For anyone who's every bid with AdWords you'll know that for the most part – bids for generic terms are more expensive than bids for very specific terms. If I'm bidding on “shoes” I'm going to pay more than I would for “shoes online”. So let's view the world where I start showing the results (and paid ads) for “shoes” while someone is searching for “shoes online”. And what if that person sees the ads that was written and bid on for “shoes” but relates to their query and they click on it. Google just made more from the paid ad click. Maybe only pennies but multiply that by billions of searches per day and you've got a significant increase in annual revenue.
The move is a huge win for Google but it does come with a theoretical downside and that is annoying the businesses that are paying for the ads. The argument I've heard is that if businesses find that the cost of their campaigns is increasing higher than the ROI that they might get annoyed. Fair enough BUT I would argue – what are they going to do about it? As long as Google maintains the first consideration (the searcher) then the advertisers have no choice. They can drop their bids but at worst – they'll level off to what they were paying for the longtail phrases. Again – worst case scenario, Google will find themselves where they are today.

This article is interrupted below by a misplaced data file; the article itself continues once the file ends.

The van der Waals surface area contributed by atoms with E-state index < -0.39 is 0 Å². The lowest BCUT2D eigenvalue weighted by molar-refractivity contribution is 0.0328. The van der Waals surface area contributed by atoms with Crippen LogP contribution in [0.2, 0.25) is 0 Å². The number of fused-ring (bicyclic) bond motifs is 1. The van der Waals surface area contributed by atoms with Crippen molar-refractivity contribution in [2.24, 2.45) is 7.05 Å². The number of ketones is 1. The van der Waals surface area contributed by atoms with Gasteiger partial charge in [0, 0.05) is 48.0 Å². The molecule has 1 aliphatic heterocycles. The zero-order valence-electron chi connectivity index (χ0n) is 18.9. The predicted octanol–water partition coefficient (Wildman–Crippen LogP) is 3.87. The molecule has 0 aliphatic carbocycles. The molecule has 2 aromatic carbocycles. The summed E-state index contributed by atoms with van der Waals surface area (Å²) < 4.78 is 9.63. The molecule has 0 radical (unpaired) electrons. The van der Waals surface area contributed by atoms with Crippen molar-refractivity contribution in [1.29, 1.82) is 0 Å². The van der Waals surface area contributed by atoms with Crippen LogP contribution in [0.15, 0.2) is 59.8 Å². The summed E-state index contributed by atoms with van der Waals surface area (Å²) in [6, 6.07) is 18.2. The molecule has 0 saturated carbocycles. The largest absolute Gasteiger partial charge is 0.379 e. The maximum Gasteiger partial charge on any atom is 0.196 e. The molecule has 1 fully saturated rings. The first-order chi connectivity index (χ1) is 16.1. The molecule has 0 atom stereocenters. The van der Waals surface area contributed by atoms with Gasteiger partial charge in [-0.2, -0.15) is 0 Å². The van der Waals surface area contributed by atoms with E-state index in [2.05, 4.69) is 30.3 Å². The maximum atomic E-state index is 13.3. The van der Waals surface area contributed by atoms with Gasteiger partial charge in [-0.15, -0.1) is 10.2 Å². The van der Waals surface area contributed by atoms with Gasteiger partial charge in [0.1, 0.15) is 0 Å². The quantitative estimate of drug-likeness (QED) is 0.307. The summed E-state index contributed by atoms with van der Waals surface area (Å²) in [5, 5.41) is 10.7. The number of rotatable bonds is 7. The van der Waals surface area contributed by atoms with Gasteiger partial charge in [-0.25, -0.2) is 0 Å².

Google Instant From The SEO's Perspective
So let's assume for a moment that Google Instant is here to stay. Based on all the ways Google and the searchers can win and the limited situational permutations by which they could only come out even I'd say that's a safe assumption. Given this, what's happens to SEO's and those optimizing their own websites?
For one thing – we can't assume that research we did up to and before the 8th will be relevant down the road. I have already scheduled to redo keyword research in a couple months to see what industries and search types have been most (and least) affected by this change. The main reason for this is that I have a strong suspicion that specific industries will be more prone to being affected by the change based mainly on search types (such as the “buy shoes” vs “seo consulting” example above) and demographics. A Linux developer site is more likely to have a demographic off touch typers who can type without looking at the keyboard than say a life insurance site with a more scattered and thus less technically proficient overall demographic.